More than 200 ancient shell necklaces found on La Palma

by Lorraine Williamson
ancient shells found

An enthusiast of speleology accidentally made a remarkable discovery on the island of La Palma. After a report from the discoverer, the government conducted an archaeological investigation and found decorative beads, seashells, and a worked bone.

The accidental discoverer made his find in the area of Salto de Tigalata in Villa de Mazo on the island of La Palma. The site is registered as a burial cave because human remains from the island’s original inhabitants have been found there before. Despite various plundering, parts of the site have been preserved. However, the discovered ‘treasure’ was hidden in a narrow opening of a volcanic tube. According to the researchers, the find was encased in plant material, which kept the pieces intact for nearly a thousand years.

We learn more about our past

The results of the archaeological investigation have now been announced. The Canary Islands government is delighted and emphasises the importance of citizen involvement in such discoveries. They commend the finder, who did not hesitate to inform the authorities. Through such finds, we learn more and more about our past. The mayor of Villa de Mazo also praises the finder and additionally stated a desire to continue stimulating research projects about “our ancestors.”

Although the discovery is very special, it is not unique on the island of La Palma. Similar finds have been made before, although never as large as this one. In the Cueva de Higuera in Barlovento, 68 similar shells were previously found in an earthenware jar.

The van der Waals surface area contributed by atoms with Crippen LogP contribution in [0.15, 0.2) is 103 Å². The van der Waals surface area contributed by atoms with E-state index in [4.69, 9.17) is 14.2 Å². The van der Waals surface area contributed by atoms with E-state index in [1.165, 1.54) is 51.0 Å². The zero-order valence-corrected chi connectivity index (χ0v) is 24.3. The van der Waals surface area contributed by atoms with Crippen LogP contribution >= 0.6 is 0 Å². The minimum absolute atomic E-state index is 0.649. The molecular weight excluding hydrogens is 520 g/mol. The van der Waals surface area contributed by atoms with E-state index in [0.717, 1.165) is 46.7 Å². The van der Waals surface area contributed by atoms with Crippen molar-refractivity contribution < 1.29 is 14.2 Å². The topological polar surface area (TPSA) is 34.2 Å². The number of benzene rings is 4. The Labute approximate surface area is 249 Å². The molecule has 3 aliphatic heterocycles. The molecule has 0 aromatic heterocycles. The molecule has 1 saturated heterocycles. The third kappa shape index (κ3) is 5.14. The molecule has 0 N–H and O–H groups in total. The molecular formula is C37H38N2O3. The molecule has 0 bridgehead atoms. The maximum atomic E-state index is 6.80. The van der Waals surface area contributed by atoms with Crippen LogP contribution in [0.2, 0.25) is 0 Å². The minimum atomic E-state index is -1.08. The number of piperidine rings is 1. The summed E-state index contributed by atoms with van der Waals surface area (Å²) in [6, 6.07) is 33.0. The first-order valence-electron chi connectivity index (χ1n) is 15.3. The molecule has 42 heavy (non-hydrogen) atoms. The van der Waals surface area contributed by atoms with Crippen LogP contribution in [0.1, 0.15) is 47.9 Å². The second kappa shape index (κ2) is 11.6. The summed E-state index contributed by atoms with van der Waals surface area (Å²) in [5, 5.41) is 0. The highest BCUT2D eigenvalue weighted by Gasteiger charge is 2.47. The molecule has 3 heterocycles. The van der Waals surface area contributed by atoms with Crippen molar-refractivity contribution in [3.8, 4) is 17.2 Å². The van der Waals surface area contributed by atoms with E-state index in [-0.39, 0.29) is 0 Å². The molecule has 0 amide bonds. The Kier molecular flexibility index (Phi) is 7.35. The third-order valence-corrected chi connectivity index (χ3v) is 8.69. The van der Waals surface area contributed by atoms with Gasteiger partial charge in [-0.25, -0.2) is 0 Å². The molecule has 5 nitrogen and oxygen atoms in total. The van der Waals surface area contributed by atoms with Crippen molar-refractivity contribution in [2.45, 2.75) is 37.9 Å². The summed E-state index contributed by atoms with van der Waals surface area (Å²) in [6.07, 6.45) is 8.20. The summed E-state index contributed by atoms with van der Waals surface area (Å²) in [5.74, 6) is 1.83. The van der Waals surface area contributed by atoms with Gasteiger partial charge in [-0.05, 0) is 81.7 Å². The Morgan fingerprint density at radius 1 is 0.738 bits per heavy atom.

Ancient beads from oyster shells

This time, the remains were found on the coast in a crevice 100 metres from the entrance of a volcanic tube. Due to the extreme temperature and moisture conditions, it was difficult to map the archaeological finds. After a meticulously executed operation, 225 mollusk beads, mainly from oyster shells, were ultimately found. A worked bone and organic material were also found.

The previously found human remains date from the period between the 10th and 11th centuries. According to archaeologists, this find is approximately 200 years younger. It is not clear if the remains are related.

The University of Las Palmas de Gran Canaria will research the discovered pieces. Researchers from various specialisations will participate in the investigation, collaborating with private companies and government institutions.

Also read: Important Roman trade centre discovered off the coast of Murcia

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